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COVID-19 vaccines for elderly in Japan estimated to begin in April at earliest

Minister in charge of Administrative Reform Taro Kono (Mainichi)

TOKYO -- Japan's Minister in charge of Administrative Reform Taro Kono indicated that COVID-19 vaccines for elderly people aged at least 65 -- a priority group for inoculations -- are expected to begin some time in April or later.

    Kono said on Jan. 27, "Vaccinations for the elderly will begin on April 1 at the earliest. I'd like local governments to prepare with this schedule in mind." He conveyed the information in an online meeting with Tokushima Gov. Kamon Iizumi, president of the National Governors' Association, and others, before speaking with reporters in Tokyo.

    The Japanese government had initially envisioned administering vaccines in advance to around 10,000 to 20,000 health care workers from whom it has received consent, followed by about 3.7 million people, including health care professionals and rescue workers, who frequently come into contact with novel coronavirus patients. It planned to have elderly individuals aged 65 or older, whose numbers are estimated to be around 36 million people, subsequently begin receiving vaccines between late March and early April.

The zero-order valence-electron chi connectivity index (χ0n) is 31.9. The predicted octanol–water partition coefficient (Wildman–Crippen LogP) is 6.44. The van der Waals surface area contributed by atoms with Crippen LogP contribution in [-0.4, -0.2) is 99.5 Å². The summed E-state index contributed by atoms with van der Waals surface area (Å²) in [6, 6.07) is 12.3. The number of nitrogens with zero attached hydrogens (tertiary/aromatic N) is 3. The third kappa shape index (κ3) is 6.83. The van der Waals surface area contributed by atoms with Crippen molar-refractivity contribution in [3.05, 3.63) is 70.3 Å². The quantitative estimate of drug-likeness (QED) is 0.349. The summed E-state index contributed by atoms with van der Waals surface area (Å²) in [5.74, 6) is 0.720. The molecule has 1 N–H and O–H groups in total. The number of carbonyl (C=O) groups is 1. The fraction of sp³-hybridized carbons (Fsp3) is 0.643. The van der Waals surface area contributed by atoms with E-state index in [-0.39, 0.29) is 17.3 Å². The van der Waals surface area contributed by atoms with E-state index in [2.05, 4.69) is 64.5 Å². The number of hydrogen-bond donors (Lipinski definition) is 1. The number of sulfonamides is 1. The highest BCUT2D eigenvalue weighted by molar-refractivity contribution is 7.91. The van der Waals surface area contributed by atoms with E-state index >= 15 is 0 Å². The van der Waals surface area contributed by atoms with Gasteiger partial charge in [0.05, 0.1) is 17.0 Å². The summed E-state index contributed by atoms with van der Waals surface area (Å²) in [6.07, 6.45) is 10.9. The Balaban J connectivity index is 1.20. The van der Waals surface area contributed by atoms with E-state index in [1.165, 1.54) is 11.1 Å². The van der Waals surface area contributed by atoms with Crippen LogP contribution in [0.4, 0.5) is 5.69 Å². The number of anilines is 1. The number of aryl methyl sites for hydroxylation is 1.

Regarding the schedule for completing vaccines for the elderly, Kono said, "Say vaccinations start on April 1, then they will continue for two months and three weeks, and end in the third week of June." As for when vaccinations will begin for the general public, he commented, "I don't know about that yet."

    (Japanese original by Yusuke Tanabe, Political News Department)

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